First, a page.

5. Drain the pasta and then toss it with the sauce. Add the cooked guanciale and the cheese and toss again. Serve immediately in warmed bowls.

    #7
    Ort. Carlton.
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    RE: Pasta carbonara? 2005/04/19 21:57:21 (permalink)
    Dearfolk,
    If Calvin Trillin likes it, it's gotta be good.
    Fairly Waisting Away, Ort. Carlton in 30601-land.
    #8
    meowzart
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    RE: Pasta carbonara? 2005/04/20 09:45:56 (permalink)
    quote:
    Originally posted by BT
    But I am quite famillar with pancetta--use it all the time, buy it several times a month. I can't tell you whether jowl is ever used to make it, but I think such a thing would be rare even in Italy and I haven't been able to find any references to making it that way. Have you?



    Nothing in writing. Just from talking to the nonna that ran the agriturismo farm we stayed at near Modena.
    #9
    readjl
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    RE: Pasta carbonara? 2005/04/29 02:12:55 (permalink)
    Carbonara does not have wine or parsley, and the garlic step is totally unnecessary. The eggs are better when you use only the yolks, not the whites. use one yolk per 1/4 lb. of pasta. Save a cup of hot pasta water to control the sauce. Cheese is Parm plus Pecorino. Fresh cracked black pepper is a must. In the states you'll use pancetta, the fattier the better, and get it cut thick from the deli, say 1/4-1/3" thick and then dice up.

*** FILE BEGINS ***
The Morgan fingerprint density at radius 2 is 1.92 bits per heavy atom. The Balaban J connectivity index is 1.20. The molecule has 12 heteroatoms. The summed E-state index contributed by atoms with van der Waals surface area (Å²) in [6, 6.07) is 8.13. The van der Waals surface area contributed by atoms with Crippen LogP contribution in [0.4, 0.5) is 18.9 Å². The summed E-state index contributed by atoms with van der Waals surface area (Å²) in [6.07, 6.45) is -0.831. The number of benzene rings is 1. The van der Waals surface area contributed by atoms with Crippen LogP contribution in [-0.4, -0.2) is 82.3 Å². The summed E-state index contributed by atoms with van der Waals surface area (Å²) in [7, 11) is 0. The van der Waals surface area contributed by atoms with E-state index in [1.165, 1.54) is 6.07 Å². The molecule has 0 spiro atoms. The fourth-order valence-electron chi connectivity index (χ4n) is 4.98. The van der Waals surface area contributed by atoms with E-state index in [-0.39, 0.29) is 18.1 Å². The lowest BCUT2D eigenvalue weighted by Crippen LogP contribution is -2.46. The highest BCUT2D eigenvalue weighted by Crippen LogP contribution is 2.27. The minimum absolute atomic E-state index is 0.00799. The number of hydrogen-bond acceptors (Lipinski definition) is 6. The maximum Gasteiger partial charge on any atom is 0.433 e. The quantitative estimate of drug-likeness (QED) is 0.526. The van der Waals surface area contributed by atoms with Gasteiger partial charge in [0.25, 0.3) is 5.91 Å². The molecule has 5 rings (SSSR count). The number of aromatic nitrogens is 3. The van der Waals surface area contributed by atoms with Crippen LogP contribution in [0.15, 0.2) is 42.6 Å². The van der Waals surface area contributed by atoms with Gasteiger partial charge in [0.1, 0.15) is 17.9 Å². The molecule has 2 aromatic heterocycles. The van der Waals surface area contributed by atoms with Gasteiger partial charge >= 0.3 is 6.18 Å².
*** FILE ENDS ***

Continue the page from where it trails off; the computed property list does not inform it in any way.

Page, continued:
Use spaghetti or smaller sized Rigatoni (like Tortiglioni) with ridges not smooth surface. Penne is not used so much.

    The dish is served in Rome, all over the place.

    Absolutely no cream.....use hot pasta water.
    #10
    hefried
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    RE: Pasta carbonara? 2005/04/29 18:58:35 (permalink)
    my mom always make pasta carbonara this way. no cream. so good. i make it for my family now.
    tons of boiling salted water to cook 1 package of spagetti in

    1/2 to 1 # bacon chopped
    olive oil
    black pepper freshly ground
    parmesean cheese the more freshly ground the better
    3 eggs, beaten well

    fry bacon until crispy in olive oil(!just a bit)
    "freely pepper"
    when pasta is cooked, quickly drain, leaving kindof damp, return to pasta pot
    toss in bacon, not drained, and drizzle in eggs tossing the spagetti all the time. ( the heat from the noodles /bacon cooks the eggs in ot a " sauce")
    pepper and cheese can be passed at the table...

    my kids looove this. we call it bacon and egg spagetti
    for them.
    #11
    Williamsburger
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    RE: Pasta carbonara? 2005/05/27 15:33:20 (permalink)
    Hi
    My first post to this forum!

    The best carbonara I've ever had was in (of all places)
    *Ireland*! Does that make it off topic?

    I don't know if it had cream in it, but it was very cremey.
    I think it had mushrooms and peas and they used Irish bacon,
    which is like ham.

    Looking forward to more foodie exchanges!
    #12